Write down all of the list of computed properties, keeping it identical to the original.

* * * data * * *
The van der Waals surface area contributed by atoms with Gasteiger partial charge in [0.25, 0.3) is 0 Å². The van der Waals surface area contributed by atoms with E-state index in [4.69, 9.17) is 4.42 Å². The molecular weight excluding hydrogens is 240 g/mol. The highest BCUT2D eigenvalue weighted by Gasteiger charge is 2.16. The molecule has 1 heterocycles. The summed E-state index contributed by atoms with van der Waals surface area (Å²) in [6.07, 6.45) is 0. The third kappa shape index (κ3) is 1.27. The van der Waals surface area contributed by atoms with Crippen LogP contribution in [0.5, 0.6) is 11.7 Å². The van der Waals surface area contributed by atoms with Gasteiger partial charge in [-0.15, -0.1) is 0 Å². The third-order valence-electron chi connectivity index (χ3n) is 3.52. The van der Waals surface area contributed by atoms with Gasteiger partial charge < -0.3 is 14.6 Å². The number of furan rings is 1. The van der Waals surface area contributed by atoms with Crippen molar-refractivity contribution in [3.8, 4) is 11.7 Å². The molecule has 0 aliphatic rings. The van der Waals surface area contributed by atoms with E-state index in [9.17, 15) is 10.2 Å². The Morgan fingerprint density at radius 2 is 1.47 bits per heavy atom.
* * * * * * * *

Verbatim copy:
The van der Waals surface area contributed by atoms with Gasteiger partial charge in [0.25, 0.3) is 0 Å². The van der Waals surface area contributed by atoms with E-state index in [4.69, 9.17) is 4.42 Å². The molecular weight excluding hydrogens is 240 g/mol. The highest BCUT2D eigenvalue weighted by Gasteiger charge is 2.16. The molecule has 1 heterocycles. The summed E-state index contributed by atoms with van der Waals surface area (Å²) in [6.07, 6.45) is 0. The third kappa shape index (κ3) is 1.27. The van der Waals surface area contributed by atoms with Crippen LogP contribution in [0.5, 0.6) is 11.7 Å². The van der Waals surface area contributed by atoms with Gasteiger partial charge in [-0.15, -0.1) is 0 Å². The third-order valence-electron chi connectivity index (χ3n) is 3.52. The van der Waals surface area contributed by atoms with Gasteiger partial charge < -0.3 is 14.6 Å². The number of furan rings is 1. The van der Waals surface area contributed by atoms with Crippen molar-refractivity contribution in [3.8, 4) is 11.7 Å². The molecule has 0 aliphatic rings. The van der Waals surface area contributed by atoms with E-state index in [9.17, 15) is 10.2 Å². The Morgan fingerprint density at radius 2 is 1.47 bits per heavy atom.